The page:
Hurray for the annual summer holiday! At this time of year, dental patients may have concerns about having dental treatment before setting off on vacation.

Some of the more frequently asked questions include; Can I fly the day after getting a filling? Why do I get a cold sore every summer holiday? Is it ok to I leave my electric toothbrush at home?

© Jyothi | Dreamstime Stock Photos

There is no contraindication to flying after routine dental work such as fillings, crowns etc but our dentists advise at least a day or two of rest immediately after surgical procedures such as an extraction. ‘If you undergo surgery you probably won’t feel up to travelling, as you may feel physically tired or drained,’ Dr Helen Walsh says. ‘It’s best to avoid surgery if possible before a long haul flight where jet lag may come into play as well.’

Following implant surgery, Dr Nick Beirne strongly advises waiting at least 48 hours before flying. ‘You need time to rest and recover before placing yourself in a highly air-conditioned cabin,’ he says. ‘With implants, the sinuses can also be involved so It’s best to avoid the high pressure atmosphere for a while after this surgery.’

SUNPROOF YOUR LIPS

Remember to include your lips when lathering on the sun lotion. They do not produce protective melanin so need sunscreen too. In warmer climes a lip balm in a high factor such as SPF50 is best, but the Irish Cancer Society recommends in their sun smart code an absolute minimum of SPF15 for adults and SPF30+ for children. Use a water resistant balm, such as zinc oxide, when in the sea or pool and reapply regularly.

sunscreening lipsticks can come in pretty shades

Avoid shiny lip balms and lipsticks with no or low SPF when in the sun. They may lead to burning by allowing the sun’s rays to reach deeper into the skin. Serious or repeated sun damage can result in lip cancer.

Ladies- no need to fear a white or waxy residue. Sunscreen lipsticks, including zinc oxide balms, are now available in a range of pretty shades and often contain added moisturising or nutritive ingredients! Just be sure to go for a high SPF and check that the product has both UVB and UVA filters. 

cold sore
Herpes(PHIL 1573)

SUMMER COLD SORES

UV light from the sun can trigger cold sores in some sufferers. Reduce the risk of a break out by applying SPF50 lip balm and wearing a hat with a brim wide enough to shade your mouth. If you suffer from cold sores, be prepared and pack your usual medicated treatment, e.g. Zovirax, in case of a flare-up.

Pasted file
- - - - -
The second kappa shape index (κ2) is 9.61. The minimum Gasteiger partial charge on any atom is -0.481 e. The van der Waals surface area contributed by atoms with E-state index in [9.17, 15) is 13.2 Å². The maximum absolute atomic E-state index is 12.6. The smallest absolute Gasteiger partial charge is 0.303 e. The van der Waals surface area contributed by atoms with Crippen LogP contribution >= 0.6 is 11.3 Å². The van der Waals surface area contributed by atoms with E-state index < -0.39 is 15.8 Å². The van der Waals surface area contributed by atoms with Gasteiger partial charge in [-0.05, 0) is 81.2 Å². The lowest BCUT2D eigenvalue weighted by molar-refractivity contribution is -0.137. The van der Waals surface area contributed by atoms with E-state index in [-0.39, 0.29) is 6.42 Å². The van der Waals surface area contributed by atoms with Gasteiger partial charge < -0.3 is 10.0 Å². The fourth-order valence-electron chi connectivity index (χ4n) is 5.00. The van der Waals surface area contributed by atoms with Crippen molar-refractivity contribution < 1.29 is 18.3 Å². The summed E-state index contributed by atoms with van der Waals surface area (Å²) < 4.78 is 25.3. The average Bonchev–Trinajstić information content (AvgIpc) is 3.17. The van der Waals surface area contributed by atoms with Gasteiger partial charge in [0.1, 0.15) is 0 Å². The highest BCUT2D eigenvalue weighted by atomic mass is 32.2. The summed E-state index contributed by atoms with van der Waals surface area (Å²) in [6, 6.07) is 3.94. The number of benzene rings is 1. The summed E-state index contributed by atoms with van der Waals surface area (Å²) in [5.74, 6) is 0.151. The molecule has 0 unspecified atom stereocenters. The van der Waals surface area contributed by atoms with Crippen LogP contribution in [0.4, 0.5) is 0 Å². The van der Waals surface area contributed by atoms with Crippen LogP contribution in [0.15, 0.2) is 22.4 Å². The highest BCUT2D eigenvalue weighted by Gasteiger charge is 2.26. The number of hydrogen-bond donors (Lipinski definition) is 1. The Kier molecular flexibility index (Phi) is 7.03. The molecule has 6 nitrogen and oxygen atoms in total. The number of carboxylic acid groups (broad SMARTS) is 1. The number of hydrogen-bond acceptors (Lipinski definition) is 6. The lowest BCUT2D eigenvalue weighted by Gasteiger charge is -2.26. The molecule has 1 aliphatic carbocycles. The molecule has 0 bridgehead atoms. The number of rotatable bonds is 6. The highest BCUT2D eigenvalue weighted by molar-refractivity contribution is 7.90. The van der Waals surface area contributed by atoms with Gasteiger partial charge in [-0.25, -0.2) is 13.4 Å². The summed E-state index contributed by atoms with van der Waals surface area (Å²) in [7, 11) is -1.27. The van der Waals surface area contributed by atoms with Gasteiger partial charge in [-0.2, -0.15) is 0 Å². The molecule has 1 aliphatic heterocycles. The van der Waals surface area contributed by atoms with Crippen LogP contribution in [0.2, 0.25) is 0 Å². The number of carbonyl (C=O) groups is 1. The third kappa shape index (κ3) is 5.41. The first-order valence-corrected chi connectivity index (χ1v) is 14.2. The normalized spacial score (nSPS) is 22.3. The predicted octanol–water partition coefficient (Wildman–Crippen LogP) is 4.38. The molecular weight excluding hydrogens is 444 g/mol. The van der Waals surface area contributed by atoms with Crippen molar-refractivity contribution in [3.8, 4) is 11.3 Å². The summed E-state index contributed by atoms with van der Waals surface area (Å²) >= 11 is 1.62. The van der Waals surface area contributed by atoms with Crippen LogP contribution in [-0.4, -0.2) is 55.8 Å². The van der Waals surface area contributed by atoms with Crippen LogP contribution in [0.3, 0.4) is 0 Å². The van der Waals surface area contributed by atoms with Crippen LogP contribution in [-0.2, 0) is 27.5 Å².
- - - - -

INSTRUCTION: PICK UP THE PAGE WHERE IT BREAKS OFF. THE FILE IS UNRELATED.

© Teodor Ostojic | Dreamstime Stock Photos

TOOTH CLEANING WHEN TRAVELLING

When on holidays, why take a break from the oral hygiene regime laid out for you by your hygienist? ‘Bring whatever interdental aids (e.g. Tepe brushes, floss picks etc) that have been recommended for you,’ says Joann Marshall, one of our Dental Hygienists at Portobello Dental Clinic. ‘Charge up your electric toothbrush, and bring it and your charger with you if you use one,’ she adds. Many countries use two-pin sockets suitable to an electric toothbrush so you may be able to leave your adaptor at home.

PURPLE MOUTH

If you are planning on enjoying the local red wines or visiting vineyards you may experience red wine staining in the mouth.  ‘Red wine will stain some people’s teeth, but not everyone’s,’ explains Joann. ‘The only way to avoid it is not to drink red wine, but using a straw can slow down staining and keep it more to the back of the teeth.’

Be wary of internet myths about how to deal with ‘‘purple mouth’’ caused by red wine staining. Some improvised methods are very acidic and can be harmful to teeth.  ‘Seeing your dental hygienist after the holiday is the only treatment for it,’ advises Joann.

She also recommends using a straw if drinking those tempting, but acidic, fruity cocktails and juices and sugary sodas, not only on holidays but all year round.

So are you all packed and ready to go?

Passport? Check. Beach towel? Check. Tooth and mouth care? No problem!